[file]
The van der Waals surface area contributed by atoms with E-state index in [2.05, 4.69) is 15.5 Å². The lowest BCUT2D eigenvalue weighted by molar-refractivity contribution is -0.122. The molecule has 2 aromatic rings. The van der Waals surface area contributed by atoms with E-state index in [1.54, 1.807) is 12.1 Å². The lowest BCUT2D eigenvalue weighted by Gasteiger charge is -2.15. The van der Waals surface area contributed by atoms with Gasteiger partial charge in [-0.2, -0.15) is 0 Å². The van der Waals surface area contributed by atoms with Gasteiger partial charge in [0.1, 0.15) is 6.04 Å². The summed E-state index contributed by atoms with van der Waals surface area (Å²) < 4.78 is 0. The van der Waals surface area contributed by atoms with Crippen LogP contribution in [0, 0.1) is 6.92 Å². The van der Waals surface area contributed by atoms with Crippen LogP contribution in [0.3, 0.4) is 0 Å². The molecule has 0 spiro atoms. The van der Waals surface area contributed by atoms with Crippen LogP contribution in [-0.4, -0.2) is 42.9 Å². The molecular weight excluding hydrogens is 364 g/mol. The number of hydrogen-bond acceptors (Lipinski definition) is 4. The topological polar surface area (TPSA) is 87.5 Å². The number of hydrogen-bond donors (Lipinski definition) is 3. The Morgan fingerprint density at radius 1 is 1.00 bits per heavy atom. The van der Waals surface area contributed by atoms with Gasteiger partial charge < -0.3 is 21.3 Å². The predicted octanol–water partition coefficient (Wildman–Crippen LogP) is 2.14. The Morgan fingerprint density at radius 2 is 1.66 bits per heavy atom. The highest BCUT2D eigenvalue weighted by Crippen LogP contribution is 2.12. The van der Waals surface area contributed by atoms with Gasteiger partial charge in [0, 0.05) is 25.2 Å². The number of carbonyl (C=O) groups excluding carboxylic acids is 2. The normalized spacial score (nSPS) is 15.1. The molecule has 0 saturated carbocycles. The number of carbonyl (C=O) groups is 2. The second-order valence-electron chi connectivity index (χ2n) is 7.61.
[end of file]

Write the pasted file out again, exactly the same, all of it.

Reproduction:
The van der Waals surface area contributed by atoms with E-state index in [2.05, 4.69) is 15.5 Å². The lowest BCUT2D eigenvalue weighted by molar-refractivity contribution is -0.122. The molecule has 2 aromatic rings. The van der Waals surface area contributed by atoms with E-state index in [1.54, 1.807) is 12.1 Å². The lowest BCUT2D eigenvalue weighted by Gasteiger charge is -2.15. The van der Waals surface area contributed by atoms with Gasteiger partial charge in [-0.2, -0.15) is 0 Å². The van der Waals surface area contributed by atoms with Gasteiger partial charge in [0.1, 0.15) is 6.04 Å². The summed E-state index contributed by atoms with van der Waals surface area (Å²) < 4.78 is 0. The van der Waals surface area contributed by atoms with Crippen LogP contribution in [0, 0.1) is 6.92 Å². The van der Waals surface area contributed by atoms with Crippen LogP contribution in [0.3, 0.4) is 0 Å². The molecule has 0 spiro atoms. The van der Waals surface area contributed by atoms with Crippen LogP contribution in [-0.4, -0.2) is 42.9 Å². The molecular weight excluding hydrogens is 364 g/mol. The number of hydrogen-bond acceptors (Lipinski definition) is 4. The topological polar surface area (TPSA) is 87.5 Å². The number of hydrogen-bond donors (Lipinski definition) is 3. The Morgan fingerprint density at radius 1 is 1.00 bits per heavy atom. The van der Waals surface area contributed by atoms with Gasteiger partial charge < -0.3 is 21.3 Å². The predicted octanol–water partition coefficient (Wildman–Crippen LogP) is 2.14. The Morgan fingerprint density at radius 2 is 1.66 bits per heavy atom. The highest BCUT2D eigenvalue weighted by Crippen LogP contribution is 2.12. The van der Waals surface area contributed by atoms with Gasteiger partial charge in [0, 0.05) is 25.2 Å². The number of carbonyl (C=O) groups excluding carboxylic acids is 2. The normalized spacial score (nSPS) is 15.1. The molecule has 0 saturated carbocycles. The number of carbonyl (C=O) groups is 2. The second-order valence-electron chi connectivity index (χ2n) is 7.61.